Rick Houser: The tales told at bedtime

Clermont County's Rick Houser has released a second book, this one titled "Memories from the Heart."

I have always enjoyed reading. It really doesn’t matter to me if it is a book or the newspaper. I find the world has so much interesting written about it that anything written should be looked into whether you agree with it or not. More times than not I will find a thought or a fact that I had not l known before. So in doing the reading I learn something and that is a fair trade every time.

The other night however I picked up a book that my mom read to me when I was a child. “Charlottes’ Web”. Since seeing that book I have been thinking that it is more than safe to say most adults had a book or nursery thymes, or just told stories by a parent or both parents when they were young. I can recall hearing the line “come on to bed and I will tell you a story.” Most times this worked and got this child into bed.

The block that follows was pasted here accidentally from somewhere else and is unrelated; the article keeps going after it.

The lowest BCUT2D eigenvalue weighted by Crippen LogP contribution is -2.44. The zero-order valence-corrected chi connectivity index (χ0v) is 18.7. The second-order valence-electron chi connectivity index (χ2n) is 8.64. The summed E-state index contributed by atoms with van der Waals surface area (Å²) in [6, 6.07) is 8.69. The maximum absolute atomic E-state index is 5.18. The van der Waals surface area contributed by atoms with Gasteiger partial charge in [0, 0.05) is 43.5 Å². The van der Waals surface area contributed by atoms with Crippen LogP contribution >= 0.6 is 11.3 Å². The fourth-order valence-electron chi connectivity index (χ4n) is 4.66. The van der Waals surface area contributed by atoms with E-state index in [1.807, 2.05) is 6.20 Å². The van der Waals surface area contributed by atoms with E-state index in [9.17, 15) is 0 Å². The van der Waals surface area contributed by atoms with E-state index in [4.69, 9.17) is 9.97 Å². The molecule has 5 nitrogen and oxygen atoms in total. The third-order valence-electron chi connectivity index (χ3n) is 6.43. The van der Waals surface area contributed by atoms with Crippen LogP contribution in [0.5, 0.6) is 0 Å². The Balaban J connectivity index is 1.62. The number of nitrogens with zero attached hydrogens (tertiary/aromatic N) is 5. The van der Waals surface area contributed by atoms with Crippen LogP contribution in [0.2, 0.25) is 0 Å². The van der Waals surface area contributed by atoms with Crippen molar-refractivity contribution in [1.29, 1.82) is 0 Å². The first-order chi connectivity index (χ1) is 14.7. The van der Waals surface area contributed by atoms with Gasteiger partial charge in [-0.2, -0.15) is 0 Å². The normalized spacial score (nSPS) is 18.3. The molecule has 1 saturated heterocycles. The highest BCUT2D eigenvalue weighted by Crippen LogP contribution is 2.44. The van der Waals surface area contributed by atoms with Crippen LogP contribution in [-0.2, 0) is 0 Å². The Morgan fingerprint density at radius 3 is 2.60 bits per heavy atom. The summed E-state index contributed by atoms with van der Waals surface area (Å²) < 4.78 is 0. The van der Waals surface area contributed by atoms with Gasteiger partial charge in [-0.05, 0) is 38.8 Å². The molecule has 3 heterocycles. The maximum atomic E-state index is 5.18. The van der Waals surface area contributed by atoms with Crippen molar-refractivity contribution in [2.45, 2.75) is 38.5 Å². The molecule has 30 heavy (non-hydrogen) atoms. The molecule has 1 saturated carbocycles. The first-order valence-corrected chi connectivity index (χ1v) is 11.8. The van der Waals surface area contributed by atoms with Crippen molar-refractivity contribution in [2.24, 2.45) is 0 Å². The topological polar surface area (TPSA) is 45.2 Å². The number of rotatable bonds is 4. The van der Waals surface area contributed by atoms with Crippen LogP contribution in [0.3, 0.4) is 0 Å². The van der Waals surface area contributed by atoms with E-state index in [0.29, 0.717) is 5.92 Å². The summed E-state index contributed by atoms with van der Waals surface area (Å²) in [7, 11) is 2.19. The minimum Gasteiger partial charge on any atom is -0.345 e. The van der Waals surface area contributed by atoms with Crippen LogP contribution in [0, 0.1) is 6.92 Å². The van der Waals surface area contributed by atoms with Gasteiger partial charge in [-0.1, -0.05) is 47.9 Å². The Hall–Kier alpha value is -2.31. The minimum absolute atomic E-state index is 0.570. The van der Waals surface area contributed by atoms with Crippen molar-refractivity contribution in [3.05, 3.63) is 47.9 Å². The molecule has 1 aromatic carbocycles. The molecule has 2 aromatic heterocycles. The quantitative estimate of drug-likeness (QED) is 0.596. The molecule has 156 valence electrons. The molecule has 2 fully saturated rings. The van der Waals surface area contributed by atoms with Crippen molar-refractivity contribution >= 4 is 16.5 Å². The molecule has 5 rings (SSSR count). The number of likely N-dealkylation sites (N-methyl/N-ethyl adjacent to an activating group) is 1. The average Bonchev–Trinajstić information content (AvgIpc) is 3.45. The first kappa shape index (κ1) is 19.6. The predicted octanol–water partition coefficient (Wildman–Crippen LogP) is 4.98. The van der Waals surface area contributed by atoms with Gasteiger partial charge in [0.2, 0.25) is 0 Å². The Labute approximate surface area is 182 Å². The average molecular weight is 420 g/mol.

I ask my wife about the stories she told our children and got “Good Night Moon” “The House That Jack Built “and a variety of nursery rhymes. She is also very well read and gave our children a wide variety of literature for bed time. Now as for me I was raised on Joel Chandler Harris’ “Uncle Remus: which by today’s standards would be considered politically incorrect but in my youth I cheered for the rabbit as he always won out over the fox or the bear and that was what I saw in the stories or fables. It is like Bugs Bunny always coming out on top. Mom would read to me from a collection of poems and stories by James Whitcomb Riley. (I will say it now. I found his material not too interesting.) The thing was mom was very good at telling a tale and with this man’s material I would fall off to sleep relatively quick. Sometimes my brother Ben would tell me a story or if I was lucky he would get the latest Mickey Mouse comic book and read to me from that. Not very educational but very enjoyable to me. I think Ben liked my selection on this also.